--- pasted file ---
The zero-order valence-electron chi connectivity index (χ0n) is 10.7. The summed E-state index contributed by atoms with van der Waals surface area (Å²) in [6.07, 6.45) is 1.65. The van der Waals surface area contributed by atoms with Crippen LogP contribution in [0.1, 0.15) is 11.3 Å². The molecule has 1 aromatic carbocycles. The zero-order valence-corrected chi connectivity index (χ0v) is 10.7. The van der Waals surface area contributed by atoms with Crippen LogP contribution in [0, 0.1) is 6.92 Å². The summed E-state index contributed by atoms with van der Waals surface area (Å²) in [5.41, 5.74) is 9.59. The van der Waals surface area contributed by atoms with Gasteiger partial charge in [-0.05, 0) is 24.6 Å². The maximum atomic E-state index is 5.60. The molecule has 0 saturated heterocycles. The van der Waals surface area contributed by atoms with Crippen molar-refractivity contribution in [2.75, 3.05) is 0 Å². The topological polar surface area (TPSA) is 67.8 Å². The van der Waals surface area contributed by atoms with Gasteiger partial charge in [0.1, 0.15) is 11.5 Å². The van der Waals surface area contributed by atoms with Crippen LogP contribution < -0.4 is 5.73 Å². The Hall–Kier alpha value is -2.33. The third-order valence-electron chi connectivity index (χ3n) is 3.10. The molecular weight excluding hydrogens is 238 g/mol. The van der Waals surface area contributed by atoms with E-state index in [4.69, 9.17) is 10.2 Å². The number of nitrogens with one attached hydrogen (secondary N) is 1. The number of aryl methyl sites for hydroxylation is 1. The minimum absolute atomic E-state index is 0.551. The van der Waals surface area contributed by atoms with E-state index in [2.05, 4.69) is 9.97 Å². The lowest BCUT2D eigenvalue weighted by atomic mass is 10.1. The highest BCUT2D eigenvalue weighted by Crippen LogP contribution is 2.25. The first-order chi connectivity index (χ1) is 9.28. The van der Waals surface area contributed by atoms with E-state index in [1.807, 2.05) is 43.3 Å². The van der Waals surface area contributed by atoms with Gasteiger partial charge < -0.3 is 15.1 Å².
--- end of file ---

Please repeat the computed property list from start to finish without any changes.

The zero-order valence-electron chi connectivity index (χ0n) is 10.7. The summed E-state index contributed by atoms with van der Waals surface area (Å²) in [6.07, 6.45) is 1.65. The van der Waals surface area contributed by atoms with Crippen LogP contribution in [0.1, 0.15) is 11.3 Å². The molecule has 1 aromatic carbocycles. The zero-order valence-corrected chi connectivity index (χ0v) is 10.7. The van der Waals surface area contributed by atoms with Crippen LogP contribution in [0, 0.1) is 6.92 Å². The summed E-state index contributed by atoms with van der Waals surface area (Å²) in [5.41, 5.74) is 9.59. The van der Waals surface area contributed by atoms with Gasteiger partial charge in [-0.05, 0) is 24.6 Å². The maximum atomic E-state index is 5.60. The molecule has 0 saturated heterocycles. The van der Waals surface area contributed by atoms with Crippen molar-refractivity contribution in [2.75, 3.05) is 0 Å². The topological polar surface area (TPSA) is 67.8 Å². The van der Waals surface area contributed by atoms with Gasteiger partial charge in [0.1, 0.15) is 11.5 Å². The van der Waals surface area contributed by atoms with Crippen LogP contribution < -0.4 is 5.73 Å². The Hall–Kier alpha value is -2.33. The third-order valence-electron chi connectivity index (χ3n) is 3.10. The molecular weight excluding hydrogens is 238 g/mol. The van der Waals surface area contributed by atoms with E-state index in [4.69, 9.17) is 10.2 Å². The number of nitrogens with one attached hydrogen (secondary N) is 1. The number of aryl methyl sites for hydroxylation is 1. The minimum absolute atomic E-state index is 0.551. The van der Waals surface area contributed by atoms with E-state index in [2.05, 4.69) is 9.97 Å². The lowest BCUT2D eigenvalue weighted by atomic mass is 10.1. The highest BCUT2D eigenvalue weighted by Crippen LogP contribution is 2.25. The first-order chi connectivity index (χ1) is 9.28. The van der Waals surface area contributed by atoms with E-state index in [1.807, 2.05) is 43.3 Å². The van der Waals surface area contributed by atoms with Gasteiger partial charge < -0.3 is 15.1 Å².